Monday, December 10, 2012 Towers of Babble: Trying to make sense of feeling crazy
I can never sleep the night before Sofie's therapy. I am hoping that gets better over time. Tomorrow is Sofie's second speech therapy session. I have to remind myself that she is still a toddler and that I can't get down when she doesn't stay focused for very long. In sports there is a common explanation for when someone loses or fails to meet expectations:"they wanted it too much." Is that a real 'thing'? I don't know for sure, of course, but it feels true these days. I can't help but wrap myself up in every therapy session. I sometimes wonder if Sofie picks up on my desperation and decides to check out, so to speak. Is that even possible? Don't get me wrong, therapy is going pretty good. I just wish Sofie was more 'into' the therapy. She isn't incredibly interested yet. I am probably expecting way too much from her, which isn't fair.
But the …

Retrospective: The Wish For a Time Machine

I am loving reading these entries again. This is why you blog! Sunday, December 23, 2012 A Happy Holiday and Wishes for the New Year
I am having a wonderful long weekend with family and it is making me wish for an unreasonable gift from Santa: time travel. I want to go back to the day of the diagnosis and tell myself that Christmas would still be Christmas and my little girl was found on that day- not lost. I would say the new normal is so much brighter than the forced normal I was pushing for all those months. I would try to reassure that scared mom that whether this diagnosis is correct or incorrect has no bearing on the journey forward. I would tell her that the medical professionals offer few answers so embrace your mommy instincts. I would share that there are more tears ahead and more days of questioning. But I would be sure to add that with the diet switch little Bubu would become even sweeter and funnier. I could tell myself on that day a long list of wonderful th…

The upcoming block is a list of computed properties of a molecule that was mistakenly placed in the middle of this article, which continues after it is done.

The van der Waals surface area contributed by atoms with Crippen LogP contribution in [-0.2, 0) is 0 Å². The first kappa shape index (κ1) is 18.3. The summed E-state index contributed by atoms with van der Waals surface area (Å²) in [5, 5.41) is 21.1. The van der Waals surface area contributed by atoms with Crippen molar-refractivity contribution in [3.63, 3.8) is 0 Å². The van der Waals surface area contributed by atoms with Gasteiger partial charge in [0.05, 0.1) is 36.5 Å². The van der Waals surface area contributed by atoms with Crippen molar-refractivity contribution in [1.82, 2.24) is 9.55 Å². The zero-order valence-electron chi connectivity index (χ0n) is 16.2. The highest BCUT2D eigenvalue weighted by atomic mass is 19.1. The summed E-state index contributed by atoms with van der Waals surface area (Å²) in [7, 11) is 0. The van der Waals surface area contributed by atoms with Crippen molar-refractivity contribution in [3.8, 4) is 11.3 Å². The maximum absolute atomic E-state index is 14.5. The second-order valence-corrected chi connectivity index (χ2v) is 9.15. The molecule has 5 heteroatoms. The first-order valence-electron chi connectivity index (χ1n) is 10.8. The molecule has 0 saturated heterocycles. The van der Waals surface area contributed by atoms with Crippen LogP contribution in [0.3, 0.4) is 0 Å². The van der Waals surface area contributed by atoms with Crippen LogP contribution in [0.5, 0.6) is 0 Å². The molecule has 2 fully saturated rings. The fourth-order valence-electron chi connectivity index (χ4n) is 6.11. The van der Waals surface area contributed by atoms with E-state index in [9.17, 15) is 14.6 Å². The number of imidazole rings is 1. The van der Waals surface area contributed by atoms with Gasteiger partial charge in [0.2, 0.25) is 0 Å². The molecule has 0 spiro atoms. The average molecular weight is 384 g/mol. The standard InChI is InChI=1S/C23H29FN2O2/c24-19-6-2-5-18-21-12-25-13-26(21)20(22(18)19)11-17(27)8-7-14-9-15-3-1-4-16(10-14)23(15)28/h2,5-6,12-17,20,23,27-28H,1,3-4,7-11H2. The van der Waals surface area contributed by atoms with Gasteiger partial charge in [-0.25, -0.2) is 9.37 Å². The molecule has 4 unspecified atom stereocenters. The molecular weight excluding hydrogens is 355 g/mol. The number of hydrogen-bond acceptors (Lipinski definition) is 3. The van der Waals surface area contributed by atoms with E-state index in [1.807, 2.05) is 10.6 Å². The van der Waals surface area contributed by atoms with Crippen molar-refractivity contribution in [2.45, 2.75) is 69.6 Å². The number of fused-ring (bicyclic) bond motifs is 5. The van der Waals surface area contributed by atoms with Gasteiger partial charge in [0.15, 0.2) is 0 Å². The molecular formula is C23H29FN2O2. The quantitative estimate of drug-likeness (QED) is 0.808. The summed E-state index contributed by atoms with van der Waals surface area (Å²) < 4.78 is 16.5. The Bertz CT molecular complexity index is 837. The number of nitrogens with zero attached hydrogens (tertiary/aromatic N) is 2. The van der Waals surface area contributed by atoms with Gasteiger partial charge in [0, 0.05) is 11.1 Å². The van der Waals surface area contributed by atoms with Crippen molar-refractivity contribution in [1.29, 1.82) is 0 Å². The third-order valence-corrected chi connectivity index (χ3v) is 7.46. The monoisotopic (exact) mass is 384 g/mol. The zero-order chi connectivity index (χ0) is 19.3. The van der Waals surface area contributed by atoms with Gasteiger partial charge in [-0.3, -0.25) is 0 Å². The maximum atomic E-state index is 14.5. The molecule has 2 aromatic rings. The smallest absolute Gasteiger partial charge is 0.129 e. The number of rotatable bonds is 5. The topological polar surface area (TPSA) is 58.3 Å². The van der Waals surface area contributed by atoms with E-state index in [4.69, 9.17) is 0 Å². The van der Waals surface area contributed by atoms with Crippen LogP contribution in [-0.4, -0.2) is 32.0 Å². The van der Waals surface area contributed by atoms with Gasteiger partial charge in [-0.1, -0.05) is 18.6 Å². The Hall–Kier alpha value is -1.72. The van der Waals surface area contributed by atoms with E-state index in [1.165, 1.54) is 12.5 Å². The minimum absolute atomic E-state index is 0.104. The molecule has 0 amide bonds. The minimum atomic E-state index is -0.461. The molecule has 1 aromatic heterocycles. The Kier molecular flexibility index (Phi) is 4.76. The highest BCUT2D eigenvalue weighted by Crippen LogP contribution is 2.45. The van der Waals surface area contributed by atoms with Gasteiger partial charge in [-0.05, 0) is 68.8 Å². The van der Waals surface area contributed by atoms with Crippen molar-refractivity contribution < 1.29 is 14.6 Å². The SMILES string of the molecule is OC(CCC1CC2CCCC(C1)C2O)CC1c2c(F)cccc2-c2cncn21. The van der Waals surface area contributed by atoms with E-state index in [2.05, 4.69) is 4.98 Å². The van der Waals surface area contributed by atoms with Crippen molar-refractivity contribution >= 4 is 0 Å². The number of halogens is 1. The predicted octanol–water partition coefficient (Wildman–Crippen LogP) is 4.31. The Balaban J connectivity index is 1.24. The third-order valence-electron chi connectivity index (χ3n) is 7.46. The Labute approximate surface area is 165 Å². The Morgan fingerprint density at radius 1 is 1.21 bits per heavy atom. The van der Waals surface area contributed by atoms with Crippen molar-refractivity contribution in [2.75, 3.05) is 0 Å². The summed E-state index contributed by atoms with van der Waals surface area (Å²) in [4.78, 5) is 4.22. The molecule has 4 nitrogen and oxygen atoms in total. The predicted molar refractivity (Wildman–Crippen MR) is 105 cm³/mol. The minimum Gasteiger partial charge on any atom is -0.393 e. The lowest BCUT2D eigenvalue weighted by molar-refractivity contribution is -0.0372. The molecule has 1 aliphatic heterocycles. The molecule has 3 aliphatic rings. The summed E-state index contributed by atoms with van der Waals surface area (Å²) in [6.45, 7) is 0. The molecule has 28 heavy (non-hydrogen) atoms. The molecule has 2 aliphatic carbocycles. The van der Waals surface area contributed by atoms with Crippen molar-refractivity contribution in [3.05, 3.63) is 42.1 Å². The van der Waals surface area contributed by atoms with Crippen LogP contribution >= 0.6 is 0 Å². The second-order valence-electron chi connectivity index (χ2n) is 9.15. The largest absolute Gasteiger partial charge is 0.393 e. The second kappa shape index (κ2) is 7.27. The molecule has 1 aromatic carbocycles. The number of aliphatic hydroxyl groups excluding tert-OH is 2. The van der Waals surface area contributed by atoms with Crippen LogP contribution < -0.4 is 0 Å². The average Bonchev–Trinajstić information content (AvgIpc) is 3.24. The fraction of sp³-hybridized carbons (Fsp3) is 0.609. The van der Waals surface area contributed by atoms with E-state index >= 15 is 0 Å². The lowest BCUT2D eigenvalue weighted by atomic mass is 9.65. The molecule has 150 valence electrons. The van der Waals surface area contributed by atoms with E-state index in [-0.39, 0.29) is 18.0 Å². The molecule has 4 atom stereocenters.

Retrospective: Little Victories Feel HUGE

Monday, November 5, 2012 Sunday was a good day As I mentioned in the previous post, we had a wonderful weekend. We are working as a team. We are calling it "Team Bubulubu." Ozzy and I agreed that we are so lucky. After doing some research, we realized that our Bubu is truly exceptional. She may have autism but she doesn't look the part. I think that is why it is so hard to diagnose. I imagine a lot of toddlers aren't diagnosed because they don't fit the stereotype. I am VERY happy to say that our Bubu doesn't fit the stereotype. She is a great weight, great height, loves to eat, poops normally, sleeps well, loves hugs, loves kisses, loves going many positive AMAZING things to be grateful for. I am not dellusional though. I can see that my little girl doesn't "get" language and because of that doesn't "get" how she is supposed to interact with her world. I think her personality has saved her sanity (and ours).

Oversharing Entry: F%$@ Focusing, I Opt for Chaos

I am the ultimate project starter. I'm an optimist at heart with an incredibly anxious gut. What does that mean? Well, it means I daydream about the amazing success of the project idea and when it doesn't appear to be taking form I blame myself and feel I will never get over that hill. It's really not as doom and gloom as it sounds. I honestly think a lot of people are like this. I thrive on noise. I hate silence. If I am home alone I need music, the tv, or my sweet little african grey to kill the quiet. Even now I am listening to Maria Bamford while I try to write. Why do I do it? No clue. My therapist and I agree I like distractions. Distractions are usually not on my Netflix queue they take the form of my loved ones and existential crises. I am still working through why I like the distractions so much. I currently feel it is the simple fact that if I have a project to work on (i.e. a friend that is struggling, my daughter's education) I can drown out the voices that…